The next step is to understand the obstacles and hurdles that can get in the way of you achieving your goal. Time restraints, temptation, unexpected bills. When you understand possible obstacles to your success, you can make contingency plans to deal with these obstacles or avoid them altogether.
Finally, before writing out your action plan, consider the resources that you have and the resources that you will need to achieve your goals. These resources may be physical, like a new savings account or a uni application, or they may be personal, such as spare time. Speaking of which…
Life is busy. If you are resolving a new habit then you need to fit that new habit into your existing schedule. That may mean giving up something less important that is taking up your time.
If you’re not sure how you spend your time on a daily basis, keep a time journal for a week, it will be a surprising exercise. Use this information along with your natural bio-rhythms (I work better in the morning, for example), to schedule in your action steps and new habits.
Write a list of all the steps involved in achieving your goal. No step is too small to write down. If your goal is to save money, you will need to calculate how much money you need to save each week, you may need to open a new savings account, set up automatic payments, and if you’re not sure how, you may need to learn how. If part of your savings plan is to sell your stuff on eBay, then you will need to list the specific steps such as taking photos, writing descriptions, calculating postage etc.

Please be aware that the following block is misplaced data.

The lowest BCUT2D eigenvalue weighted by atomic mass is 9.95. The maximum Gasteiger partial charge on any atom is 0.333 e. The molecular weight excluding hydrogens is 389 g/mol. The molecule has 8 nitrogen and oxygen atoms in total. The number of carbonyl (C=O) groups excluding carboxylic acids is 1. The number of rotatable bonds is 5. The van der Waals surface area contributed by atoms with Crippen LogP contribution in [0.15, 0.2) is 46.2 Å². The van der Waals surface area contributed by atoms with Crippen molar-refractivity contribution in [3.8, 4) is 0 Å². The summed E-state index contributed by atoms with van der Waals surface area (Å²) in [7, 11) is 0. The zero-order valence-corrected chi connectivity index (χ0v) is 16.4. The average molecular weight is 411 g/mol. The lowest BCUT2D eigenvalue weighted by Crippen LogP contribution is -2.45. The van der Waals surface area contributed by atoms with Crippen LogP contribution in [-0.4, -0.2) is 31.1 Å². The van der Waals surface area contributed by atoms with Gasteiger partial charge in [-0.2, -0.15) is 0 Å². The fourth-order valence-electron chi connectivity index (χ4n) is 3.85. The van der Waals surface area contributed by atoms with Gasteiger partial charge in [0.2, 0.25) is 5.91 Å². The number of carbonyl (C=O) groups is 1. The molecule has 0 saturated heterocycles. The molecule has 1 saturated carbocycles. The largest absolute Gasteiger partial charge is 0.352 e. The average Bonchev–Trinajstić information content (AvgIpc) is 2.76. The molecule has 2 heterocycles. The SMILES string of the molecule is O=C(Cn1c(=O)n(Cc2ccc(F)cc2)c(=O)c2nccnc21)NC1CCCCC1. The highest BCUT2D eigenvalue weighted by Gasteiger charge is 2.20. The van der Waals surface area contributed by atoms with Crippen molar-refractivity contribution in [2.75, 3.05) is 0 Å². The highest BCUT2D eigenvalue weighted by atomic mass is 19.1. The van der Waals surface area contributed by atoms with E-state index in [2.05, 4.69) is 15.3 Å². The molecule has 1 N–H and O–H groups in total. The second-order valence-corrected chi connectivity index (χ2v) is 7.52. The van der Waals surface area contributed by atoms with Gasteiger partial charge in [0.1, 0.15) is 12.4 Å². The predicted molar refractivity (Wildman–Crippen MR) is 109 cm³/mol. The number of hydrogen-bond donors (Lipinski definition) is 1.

Next organise your action steps (step one, step two etc) and put a time limit on each (ie, “I will do step three by 15 January”).
Finally, the most important thing is to take action right now. Do the first step today, this hour, in the next few minutes to get the motivational ball rolling. Don’t put off until tomorrow what you can do today.
Dangle the Carrot
Behavioural psychologists have done extensive studies that show positive reinforcement positively influences behaviour. But we know that without the expensive studies. If you know you’re getting a reward, you’re more likely to do the task in question.
So reward yourself every now and then as you progress through your action steps. Make the reward something special that you enjoy on an infrequent basis.
Don’t let the wagon leave without you
You probably didn’t wonder about the relevance of the picture above, but here it is: when I think of the wagon, I picture the American settlers heading west. Imagine for a moment that you’re sitting on the back of one of those wagons: the sun roasting your skin, the dust scratching your eyes, the jog and sway of the cart as it slowly bumps across the rough ground. Your eyelids get heavy, your head droops, you sway too far…suddenly you’re face first in the dirt.
Do you sit there in the dust thinking, ‘oh well, that does it then, I guess I’ll go home now’?
No. you run after it yelling, ‘wait for me’, and jump right back on.
Whether you goal is to save a deposit on a house, lose weight or give up smoking, you will probably fall off the old wagon every now and then. The key is to shrug and get back on, not give up on the first pot hole (as many do). You reassess where you are, find out what’s not working, understand what made you stumble, make changes if need be and then find a better position on the wagon.
Keep score of your successes. Tell people what you’re trying to achieve and how your progress is going. They will be there to
nag support you and celebrate with you when you achieve your goals.
Your life is an adventure unfolding before you everyday. And the adventure is over so quickly. Don’t let it pass you by while you watch TV.